Exaggerate:

represent (something) as being larger, better, or worse than it really is.

 

He was simply being a Comedian which is a recognized Profession that he pays his taxes through the income he generates.  He told a joke that exaggerated the situation.  I was sure it would be the USA doing something this stupid before Canada.  Yall really need to protest or watch your freedoms slowly erode away.

 

 

 

 

idk someone lying about someone stealing from charity comedic or not isnt the hill i want to die defending. its not even an exaggeration an exaggeration would be that guy was so bad at singing that the titanic sank or something

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5 minutes ago, Ryan_Vickers said:

I feel like this might end up depending on the context.  Just as you can be photographed legally without consent anywhere in public but not in a bathroom because the former context does not carry with it an expectation of privacy, while the latter does, perhaps attending a comedy show - an event where you expect many things not based on any fact to be said, and sometimes targeted at audience members - constitutes an acceptance that something like this would be said, meaning the comedian is free of any wrongdoing, despite the fact that if this was done elsewhere, he would be in trouble, because in that context the "target" would not have consented to being involved in this.

I don't see anywhere that states Gabriel was an audience member. If this is correct, and he was not an audience member, then he consented to nothing.

2 minutes ago, comander said:

The issue that I have is: Is the Human Rights Tribunal an unbiased political body?
My suspicion is that it isn't. http://www.sjto.gov.on.ca/hrto/application-and-hearing-process/ (not the same committee but I suspect it's similar)

From what I understand its members are NOT democratically elected (they're vetted by people who are likely to choose people with similar views and predispositions to themselves) and I wouldn't be surprised if this has resulted in institutionalized prejudice - using tax payer dollars.   

Judges aren't elected either - you know that, right?

2 minutes ago, comander said:



-----

With that said, the bit that I do understand of Canadian law (which is limited) is that freedom of speech protections are not as strong as in the US. https://en.wikipedia.org/wiki/Freedom_of_speech_in_Canada I could see the misleading things stated as being adequate to sink a person, though I'm not sure how strong the Mens Rea requirements are under Canadian law. 

Freedom of Expression in Canada is fundamentally similar to the US, but there are limits placed on it so that you can't use your rights to violate someone else's rights.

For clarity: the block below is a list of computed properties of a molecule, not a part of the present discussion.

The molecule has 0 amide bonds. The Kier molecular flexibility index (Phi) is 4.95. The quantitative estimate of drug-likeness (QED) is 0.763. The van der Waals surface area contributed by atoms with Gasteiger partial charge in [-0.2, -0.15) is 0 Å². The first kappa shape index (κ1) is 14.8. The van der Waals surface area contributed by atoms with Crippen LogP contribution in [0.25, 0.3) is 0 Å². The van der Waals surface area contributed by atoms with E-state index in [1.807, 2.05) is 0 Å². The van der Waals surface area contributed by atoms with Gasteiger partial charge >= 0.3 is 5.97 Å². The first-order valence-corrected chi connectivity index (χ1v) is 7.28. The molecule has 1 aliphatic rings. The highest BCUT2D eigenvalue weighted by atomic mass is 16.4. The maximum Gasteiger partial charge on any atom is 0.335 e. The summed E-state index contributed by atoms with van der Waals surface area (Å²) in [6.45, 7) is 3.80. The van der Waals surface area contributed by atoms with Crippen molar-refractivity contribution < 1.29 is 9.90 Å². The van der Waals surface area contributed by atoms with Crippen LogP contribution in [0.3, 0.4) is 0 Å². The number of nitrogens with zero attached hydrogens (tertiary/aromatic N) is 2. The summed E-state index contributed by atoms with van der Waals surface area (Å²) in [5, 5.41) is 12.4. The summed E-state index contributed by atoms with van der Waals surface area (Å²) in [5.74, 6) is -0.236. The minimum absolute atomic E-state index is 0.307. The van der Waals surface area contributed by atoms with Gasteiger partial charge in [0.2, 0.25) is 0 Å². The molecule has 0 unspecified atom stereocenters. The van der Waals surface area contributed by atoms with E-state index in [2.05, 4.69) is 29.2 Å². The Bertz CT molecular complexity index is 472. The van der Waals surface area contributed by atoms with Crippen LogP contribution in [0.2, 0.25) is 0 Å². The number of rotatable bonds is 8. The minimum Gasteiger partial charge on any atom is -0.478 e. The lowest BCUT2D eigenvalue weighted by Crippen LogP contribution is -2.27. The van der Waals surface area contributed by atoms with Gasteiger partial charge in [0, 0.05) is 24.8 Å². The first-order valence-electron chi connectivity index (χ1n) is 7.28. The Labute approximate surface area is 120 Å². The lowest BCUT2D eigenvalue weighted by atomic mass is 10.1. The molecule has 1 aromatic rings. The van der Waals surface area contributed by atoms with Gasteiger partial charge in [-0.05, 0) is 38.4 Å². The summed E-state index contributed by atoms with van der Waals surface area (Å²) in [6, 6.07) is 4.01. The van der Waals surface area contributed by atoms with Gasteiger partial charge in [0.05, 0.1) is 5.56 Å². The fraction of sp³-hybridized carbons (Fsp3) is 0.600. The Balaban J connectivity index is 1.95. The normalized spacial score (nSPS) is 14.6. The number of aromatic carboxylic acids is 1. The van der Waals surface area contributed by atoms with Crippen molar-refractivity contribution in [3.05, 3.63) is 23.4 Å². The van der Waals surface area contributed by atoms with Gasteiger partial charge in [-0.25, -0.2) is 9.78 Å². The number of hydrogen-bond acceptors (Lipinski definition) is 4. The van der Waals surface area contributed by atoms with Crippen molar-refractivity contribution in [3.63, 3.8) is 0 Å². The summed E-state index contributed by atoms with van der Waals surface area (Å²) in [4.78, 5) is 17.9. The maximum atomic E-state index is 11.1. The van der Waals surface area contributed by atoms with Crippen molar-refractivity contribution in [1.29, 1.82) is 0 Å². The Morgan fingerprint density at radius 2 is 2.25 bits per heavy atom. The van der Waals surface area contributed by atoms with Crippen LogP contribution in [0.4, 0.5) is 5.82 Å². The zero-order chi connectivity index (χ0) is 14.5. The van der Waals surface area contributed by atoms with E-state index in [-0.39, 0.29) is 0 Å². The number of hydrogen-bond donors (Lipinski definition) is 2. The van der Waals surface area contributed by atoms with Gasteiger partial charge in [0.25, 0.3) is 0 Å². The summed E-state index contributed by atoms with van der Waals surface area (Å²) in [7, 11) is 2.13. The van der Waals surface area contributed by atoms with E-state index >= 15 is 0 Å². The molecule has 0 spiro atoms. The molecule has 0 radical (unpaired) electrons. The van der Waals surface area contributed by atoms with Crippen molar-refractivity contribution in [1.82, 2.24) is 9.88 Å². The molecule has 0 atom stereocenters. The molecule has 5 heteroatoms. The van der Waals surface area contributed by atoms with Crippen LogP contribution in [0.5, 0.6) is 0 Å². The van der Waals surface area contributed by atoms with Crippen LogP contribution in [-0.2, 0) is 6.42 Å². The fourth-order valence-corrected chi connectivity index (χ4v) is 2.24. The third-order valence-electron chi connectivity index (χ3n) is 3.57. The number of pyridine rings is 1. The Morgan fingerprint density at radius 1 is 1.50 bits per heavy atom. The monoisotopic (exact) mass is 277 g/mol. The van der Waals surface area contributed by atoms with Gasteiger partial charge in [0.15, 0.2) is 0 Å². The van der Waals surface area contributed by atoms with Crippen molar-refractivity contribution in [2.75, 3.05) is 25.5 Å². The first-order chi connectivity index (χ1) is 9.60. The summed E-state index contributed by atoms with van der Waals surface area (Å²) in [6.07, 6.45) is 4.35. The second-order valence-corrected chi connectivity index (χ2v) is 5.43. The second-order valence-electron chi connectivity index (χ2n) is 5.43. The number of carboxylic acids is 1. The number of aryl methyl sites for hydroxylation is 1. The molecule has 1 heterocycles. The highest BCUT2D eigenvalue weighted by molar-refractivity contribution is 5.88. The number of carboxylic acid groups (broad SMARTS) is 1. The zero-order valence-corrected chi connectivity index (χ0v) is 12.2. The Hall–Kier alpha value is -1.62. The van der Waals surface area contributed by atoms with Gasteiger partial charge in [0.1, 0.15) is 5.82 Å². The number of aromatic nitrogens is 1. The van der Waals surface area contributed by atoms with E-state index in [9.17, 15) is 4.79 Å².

There are always lines drawn - even in the US. There's no such thing as true 100% freedom of speech - otherwise you'd be able to perform defamation or libel or yell "fire" in a crowded movie theatre, etc.

 

The difference is simply where the line is drawn. A heavily fascist country might draw the line incredibly broadly, such that anything and everything can be banned or fined. A democratic country like Canada might draw a much smaller line, and another democratic country like the US might draw an even smaller line.


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Just now, dalekphalm said:

I don't see anywhere that states Gabriel was an audience member. If this is correct, and he was not an audience member, then he consented to nothing.

Oh, yeah I suppose.  I somehow got it in my head that he was but if not then that explains this I think.  Personally I think the context thing I described is important in this because going completely one way or the other would be silly.  We cannot allow a situation where people can just say whatever they feel like without consequences and get away with anything by later saying "it was a joke" - that's why there are laws against things like slander, etc. - however we also definitely want to avoid a situation where no one can say anything without fear of being sued for something like "hurt feelings", such as in this case.

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1 minute ago, Ryan_Vickers said:

Oh, yeah I suppose.  I somehow got it in my head that he was but if not then that explains this I think.  Personally I think the context thing I described is important in this because going completely one way or the other would be silly.  We cannot allow a situation where people can just say whatever they feel like without consequences and get away with anything by later saying "it was a joke" - that's why there are laws against things like slander, etc. - however we also definitely want to avoid a situation where no one can say anything without fear of being sued for something like "hurt feelings", such as in this case.